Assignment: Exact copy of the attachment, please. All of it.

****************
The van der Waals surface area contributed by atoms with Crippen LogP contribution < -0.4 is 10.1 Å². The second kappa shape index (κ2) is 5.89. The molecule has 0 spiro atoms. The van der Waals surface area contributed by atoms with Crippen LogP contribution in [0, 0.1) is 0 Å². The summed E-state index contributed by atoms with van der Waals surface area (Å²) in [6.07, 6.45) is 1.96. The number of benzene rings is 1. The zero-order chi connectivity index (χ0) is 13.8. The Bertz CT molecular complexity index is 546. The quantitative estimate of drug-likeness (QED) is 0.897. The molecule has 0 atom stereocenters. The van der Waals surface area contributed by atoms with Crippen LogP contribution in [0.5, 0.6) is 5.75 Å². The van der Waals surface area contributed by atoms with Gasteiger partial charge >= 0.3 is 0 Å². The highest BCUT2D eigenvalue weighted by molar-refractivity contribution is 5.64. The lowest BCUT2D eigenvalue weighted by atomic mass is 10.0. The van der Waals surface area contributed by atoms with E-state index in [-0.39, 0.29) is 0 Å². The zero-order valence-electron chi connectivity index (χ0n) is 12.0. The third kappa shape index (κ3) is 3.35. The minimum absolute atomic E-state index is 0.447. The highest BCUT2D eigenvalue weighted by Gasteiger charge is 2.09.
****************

The van der Waals surface area contributed by atoms with Crippen LogP contribution < -0.4 is 10.1 Å². The second kappa shape index (κ2) is 5.89. The molecule has 0 spiro atoms. The van der Waals surface area contributed by atoms with Crippen LogP contribution in [0, 0.1) is 0 Å². The summed E-state index contributed by atoms with van der Waals surface area (Å²) in [6.07, 6.45) is 1.96. The number of benzene rings is 1. The zero-order chi connectivity index (χ0) is 13.8. The Bertz CT molecular complexity index is 546. The quantitative estimate of drug-likeness (QED) is 0.897. The molecule has 0 atom stereocenters. The van der Waals surface area contributed by atoms with Crippen LogP contribution in [0.5, 0.6) is 5.75 Å². The van der Waals surface area contributed by atoms with Gasteiger partial charge >= 0.3 is 0 Å². The highest BCUT2D eigenvalue weighted by molar-refractivity contribution is 5.64. The lowest BCUT2D eigenvalue weighted by atomic mass is 10.0. The van der Waals surface area contributed by atoms with E-state index in [-0.39, 0.29) is 0 Å². The zero-order valence-electron chi connectivity index (χ0n) is 12.0. The third kappa shape index (κ3) is 3.35. The minimum absolute atomic E-state index is 0.447. The highest BCUT2D eigenvalue weighted by Gasteiger charge is 2.09.